Revived Mujahidin faction emerges in the Gaza Strip

Ansar Al-Mujahidin says it wants to bridge divisions between Hamas and Fatah; "rise of jihadist groups in Gaza creating headache for Hamas."

August 10, 2011 13:48
4 minute read.
Ansar Al-Mujahidin spokesman

Ansar Al-Mujahidin spokesman 311. (photo credit: The Media Line)


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GAZA CITY, Gaza – A new break-away armed faction with declared links to Fatah has emerged in the Hamas-controlled Gaza Strip claiming to have thousands of members.

At a press conference held after evening prayers in Gaza this week, a trio of masked men dressed in camouflage and toting assault rifles said they were the Ansar Al-Mujahidin, an independent Palestinian political armed faction in Gaza and with roots in the Fatah-held West Bank.

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“We have hundreds if not thousands of members in Gaza and the West Bank and we expect to grow now we are a new faction which is independent and works towards a free Palestine,” said the group spokesman identified only as Abu Bilal.

A man identifying himself as Asa’d Abu Sharee’a said he was the group’s secretary general.

According to Abu Bilal, who spoke with The Media Line, the group had previously existed under the name Kataeb Al-Mujahidin, and had claimed responsibility for numerous attacks on Israelis in 2009 and 2010. Its leadership had been killed in a series of Israeli targeted interceptions, Abu Bilal said.  

“We have successfully executed many jihad missions against Israel, our enemy, and we have given so many souls to Palestine because the Israeli enemy has assassinated many of our leaders and leading members,” he said.

According to Abu Bilal, his group had originally been linked with Shuhada Al-Aqsa, a Fatah-affiliated armed faction. They decided to break away when they said many had become involved in “vandalism and personal interest.”

The spokesman said they emerged now because they had set their goals, built their plans and became ready to fight to free Palestine from the “Israeli enemy and occupier.”

“Now is the right time. Palestine is heading towards an important crossroad next month while we see if the United Nations will vote for a Palestinian state or not. We want to also try to bring Fatah and Hamas together. We have stood against the Palestinian division from its start and asked for Palestinian unity because united we are stronger.

“We have strong ties with all Palestinian faction specially Hamas and Fatah since we were from Fatah and executed joint jihad missions with Hamas and other armed factions,” Abu Bilal added.

Abu Bilal announced that Ansar Al-Mujahideen stood against the division and the political arrest between Hamas in the Gaza Strip and Fatah in the West Bank.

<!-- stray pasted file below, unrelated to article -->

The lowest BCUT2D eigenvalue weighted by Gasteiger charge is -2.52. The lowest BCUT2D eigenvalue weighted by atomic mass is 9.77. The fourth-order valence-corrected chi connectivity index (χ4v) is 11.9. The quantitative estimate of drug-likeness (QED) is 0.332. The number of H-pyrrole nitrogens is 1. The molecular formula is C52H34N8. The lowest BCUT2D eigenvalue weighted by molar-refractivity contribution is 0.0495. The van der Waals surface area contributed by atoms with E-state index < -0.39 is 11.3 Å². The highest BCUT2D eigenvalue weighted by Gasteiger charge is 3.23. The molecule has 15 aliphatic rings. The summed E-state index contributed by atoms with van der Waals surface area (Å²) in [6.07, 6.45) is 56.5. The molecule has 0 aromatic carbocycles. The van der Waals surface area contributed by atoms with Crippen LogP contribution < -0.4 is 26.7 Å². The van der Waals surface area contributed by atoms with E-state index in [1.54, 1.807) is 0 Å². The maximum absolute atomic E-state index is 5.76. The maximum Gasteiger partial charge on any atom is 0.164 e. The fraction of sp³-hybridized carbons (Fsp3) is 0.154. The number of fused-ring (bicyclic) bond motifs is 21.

“Both Hamas and Fatah and other factions are a part of Palestine, the Palestinian cause and the Palestinian process. We should all unite for Palestine,” Abu Bilal stressed.

“Hamas will not have a problem with us; we are not here to fight Hamas or spread chaos. Hamas joined us in the past during the joint jihad missions. They know us well and they know our Islamic Jihad method. We don’t have a problem with Fatah either. We just wish to see the Palestinian reconciliation active again and advancing soon before September,” Abu Bilal concluded.

There was some mystique about Ansar Al-Mujahidin. By calling themselves mujahidin, or holy warriors, they have taken on an Islamist character. Israeli security sources said the group was part of the simmering Salafi movement, an Islamic militant group that seeks to replace all existing Arab regimes with an Islamic caliphate. 

Three Salafi movements, Al-Tawhid Wal-Jihad, Jaish Al-Islam and Jaljala, all loosely associated with al-Qaida, were said to have been involved in the murder of an Italian peace activists in Gaza last April.

The estimates of their members vary from some 500 to 5,000. It is impossible to verify identities of the members

Caught in a double bind, the ruling Hamas doesn’t want to be seen as standing in the way of Islamists fighting Israel, but it also doesn’t want to see the media lauding their events and serving as a recruitment vehicle. Local journalists are sternly warned not to cover such events.

“It’s a growing headache for the Hamas as the global jihad movement is growing in the Gaza Strip,” said one Israeli security official, on condition he not be named. “They are Salafists or Jihadists and are setting up these organizations all of the time. But they have no real power because the Hamas is sitting down hard on them, for the moment.”

However, members of Ansar Al-Mujahidin, who are devout Islamists, deny links with the Salafi movement.

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